Using Micro-Affirmations with StudentsIt’s Okay to Make Mistakes
I truly hope that if you have difficulty pronouncing names, you are not hearing this as a rebuke or judgment. Names can be so hard! Believe me, I get it. And I am not immune to mistakes. There may be a name that stumps you no matter how many times you try, but the point is, we need to care enough to try. This is what micro-affirmations are all about—including and honoring the individual identities of each of your students. So let’s simply own our mistakes when we make them (another great practice to model for our students) and try our best moving forward. It’s what we want from our students. And that is all there is to learning anything, right?

Ways to Use Micro-Affirmations

  • Find out what you can about a student’s name and how it is pronounced. Take the time to ask students to say their names and tell the class what they know about their names (the meaning of the name, why they have it). Make sure to ask students if they prefer to be called something else. You may stumble with pronunciation, but a genuine effort to get it right is an example of a micro-affirmation. If you are embarrassed and give up trying, you risk unintentionally implying that your own discomfort about making a mistake is more important than students’ discomfort about hearing their names pronounced incorrectly.
  • Create classroom meetings/circle times where everyone’s names are used. Encourage the class to join in when a student is done sharing, to respond collectively to that student using their name. “Thanks for sharing, [name]!” Ask if anyone has a connection with this student. These practices are inclusive and help build relationships. Consider that students who don’t wish to share in this format can still benefit from hearing an acknowledgment of their presence: “We are happy you’re here today, [name]!”
  • Try to refrain from making assumptions about students’ experiences. Has your childhood taught you that running downstairs on Christmas morning to a living room filled with gifts under the tree is “the” quintessential holiday experience? If so, don’t feel too bad—mainstream television and advertising campaigns reinforce this narrative as well. Consider taking a pause to recognize that this is not the norm for all families. Clearly not all families celebrate Christmas. Even among those that do, they might not have the tree and the gifts, and many students don’t have two floors in their living space. If we create writing prompts or initiate discussions with this “running downstairs” narrative as a presumption, we might, with this micro-inequity, cause unintentional harm for kids. We do not wish for our students to feel that they exist outside of “normal.”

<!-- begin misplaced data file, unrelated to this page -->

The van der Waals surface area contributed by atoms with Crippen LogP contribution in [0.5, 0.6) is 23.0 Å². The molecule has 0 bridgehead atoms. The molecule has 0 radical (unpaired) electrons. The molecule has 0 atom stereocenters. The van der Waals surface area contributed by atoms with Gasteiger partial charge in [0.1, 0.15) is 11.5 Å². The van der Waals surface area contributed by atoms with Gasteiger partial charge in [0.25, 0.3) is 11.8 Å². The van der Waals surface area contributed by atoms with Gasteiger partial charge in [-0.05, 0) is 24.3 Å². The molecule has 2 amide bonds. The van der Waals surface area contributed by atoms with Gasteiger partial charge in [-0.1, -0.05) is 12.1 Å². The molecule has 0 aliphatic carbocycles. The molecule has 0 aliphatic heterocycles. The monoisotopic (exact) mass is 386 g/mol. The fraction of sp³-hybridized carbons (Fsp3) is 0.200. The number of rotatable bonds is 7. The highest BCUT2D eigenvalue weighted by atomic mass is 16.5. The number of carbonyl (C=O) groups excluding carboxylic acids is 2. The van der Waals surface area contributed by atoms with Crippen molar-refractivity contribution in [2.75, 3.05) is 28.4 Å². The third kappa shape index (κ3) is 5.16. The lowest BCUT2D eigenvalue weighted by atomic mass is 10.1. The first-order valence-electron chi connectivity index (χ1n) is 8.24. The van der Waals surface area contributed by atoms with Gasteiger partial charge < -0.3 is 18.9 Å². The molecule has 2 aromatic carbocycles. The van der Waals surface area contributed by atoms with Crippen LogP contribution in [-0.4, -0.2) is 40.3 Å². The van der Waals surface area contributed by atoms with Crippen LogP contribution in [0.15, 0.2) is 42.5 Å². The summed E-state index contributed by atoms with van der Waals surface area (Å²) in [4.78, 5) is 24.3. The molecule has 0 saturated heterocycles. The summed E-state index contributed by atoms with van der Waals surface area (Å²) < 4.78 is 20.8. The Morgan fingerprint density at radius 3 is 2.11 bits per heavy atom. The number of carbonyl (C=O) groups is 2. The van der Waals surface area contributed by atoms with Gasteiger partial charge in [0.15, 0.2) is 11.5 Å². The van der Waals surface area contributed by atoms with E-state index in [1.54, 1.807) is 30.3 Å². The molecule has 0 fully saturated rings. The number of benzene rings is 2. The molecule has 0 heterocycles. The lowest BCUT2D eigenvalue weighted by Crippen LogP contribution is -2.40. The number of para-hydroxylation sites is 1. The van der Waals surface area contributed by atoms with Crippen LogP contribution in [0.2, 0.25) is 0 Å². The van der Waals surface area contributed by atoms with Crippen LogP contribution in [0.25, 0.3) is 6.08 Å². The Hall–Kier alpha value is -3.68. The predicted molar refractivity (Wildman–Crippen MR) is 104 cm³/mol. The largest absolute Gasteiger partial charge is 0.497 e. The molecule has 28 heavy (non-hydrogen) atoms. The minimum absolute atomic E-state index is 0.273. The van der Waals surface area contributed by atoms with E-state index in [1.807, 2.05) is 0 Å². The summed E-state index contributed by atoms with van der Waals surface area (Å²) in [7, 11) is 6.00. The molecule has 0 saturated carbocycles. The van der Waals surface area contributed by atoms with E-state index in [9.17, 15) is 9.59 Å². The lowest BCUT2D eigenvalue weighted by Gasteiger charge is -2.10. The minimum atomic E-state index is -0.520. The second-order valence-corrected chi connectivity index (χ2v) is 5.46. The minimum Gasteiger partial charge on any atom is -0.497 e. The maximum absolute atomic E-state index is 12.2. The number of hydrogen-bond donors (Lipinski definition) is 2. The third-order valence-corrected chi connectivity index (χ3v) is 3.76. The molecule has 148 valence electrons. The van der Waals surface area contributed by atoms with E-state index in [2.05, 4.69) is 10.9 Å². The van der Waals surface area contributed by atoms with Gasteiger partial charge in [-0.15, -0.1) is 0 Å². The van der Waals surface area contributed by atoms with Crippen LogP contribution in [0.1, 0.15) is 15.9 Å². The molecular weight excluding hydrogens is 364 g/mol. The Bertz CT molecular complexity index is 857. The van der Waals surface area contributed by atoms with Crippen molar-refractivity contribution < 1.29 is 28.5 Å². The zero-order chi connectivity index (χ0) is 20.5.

• Honor diversity and leave things open-ended. While it’s important to be aware of diversity, you can go further by initiating conversation that encourages and validates diversity. By inviting students to share their experiences in whatever shape they take, we create a culture of inclusivity and remind students that “normal” can look many different ways. Consider prompts such as, “Tell me about what your birthday means in your life,” rather than something like, “What was the best birthday party you ever had?” Provide open-ended chances for all kids to share, with frequent reminders that we are all different and that this makes us special. Caring about creating individual connections paves the way for micro-affirmations to do their work. Trust that this can go a long way for your students.

How Kids Feel with Us Matters
Using micro-affirmations allows us to foster healthy, connected relationships with students so they feel how much they matter to us. And when students feel they matter, they tend to find more success in their academics.

Students sometimes complain that they don’t like their teachers. Often when I explore this further with a student, what I learn is that the student actually feels as though the teacher doesn’t like him or her. I don’t know of any educators who want students to think they do not like them. This is something we do have control over! Micro-affirmations can include many of the things discussed in this post but also simple things such as having something unique you share with each student (a personal joke, handshake, or silly but respectful nickname).

After all, as Carl W. Buehner said: “They may forget what you said—but they will never forget how you made them feel.”